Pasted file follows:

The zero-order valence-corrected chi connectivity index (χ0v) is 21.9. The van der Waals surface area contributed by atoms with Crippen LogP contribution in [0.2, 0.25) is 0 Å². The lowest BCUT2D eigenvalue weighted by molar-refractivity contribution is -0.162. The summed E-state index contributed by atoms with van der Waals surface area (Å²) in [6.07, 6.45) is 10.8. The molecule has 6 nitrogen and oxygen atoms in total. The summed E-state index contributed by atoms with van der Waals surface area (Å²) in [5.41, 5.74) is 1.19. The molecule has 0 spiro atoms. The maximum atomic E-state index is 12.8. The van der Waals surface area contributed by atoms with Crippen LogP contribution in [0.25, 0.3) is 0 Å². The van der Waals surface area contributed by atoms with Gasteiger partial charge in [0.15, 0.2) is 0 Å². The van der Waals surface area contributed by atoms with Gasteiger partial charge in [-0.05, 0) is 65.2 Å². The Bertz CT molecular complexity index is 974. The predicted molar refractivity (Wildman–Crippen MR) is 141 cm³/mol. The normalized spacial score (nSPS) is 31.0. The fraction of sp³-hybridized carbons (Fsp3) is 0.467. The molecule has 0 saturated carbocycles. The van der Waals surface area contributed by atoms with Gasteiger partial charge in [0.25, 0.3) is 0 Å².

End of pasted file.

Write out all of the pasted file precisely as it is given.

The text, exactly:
The zero-order valence-corrected chi connectivity index (χ0v) is 21.9. The van der Waals surface area contributed by atoms with Crippen LogP contribution in [0.2, 0.25) is 0 Å². The lowest BCUT2D eigenvalue weighted by molar-refractivity contribution is -0.162. The summed E-state index contributed by atoms with van der Waals surface area (Å²) in [6.07, 6.45) is 10.8. The molecule has 6 nitrogen and oxygen atoms in total. The summed E-state index contributed by atoms with van der Waals surface area (Å²) in [5.41, 5.74) is 1.19. The molecule has 0 spiro atoms. The maximum atomic E-state index is 12.8. The van der Waals surface area contributed by atoms with Crippen LogP contribution in [0.25, 0.3) is 0 Å². The van der Waals surface area contributed by atoms with Gasteiger partial charge in [0.15, 0.2) is 0 Å². The van der Waals surface area contributed by atoms with Gasteiger partial charge in [-0.05, 0) is 65.2 Å². The Bertz CT molecular complexity index is 974. The predicted molar refractivity (Wildman–Crippen MR) is 141 cm³/mol. The normalized spacial score (nSPS) is 31.0. The fraction of sp³-hybridized carbons (Fsp3) is 0.467. The molecule has 0 saturated carbocycles. The van der Waals surface area contributed by atoms with Gasteiger partial charge in [0.25, 0.3) is 0 Å².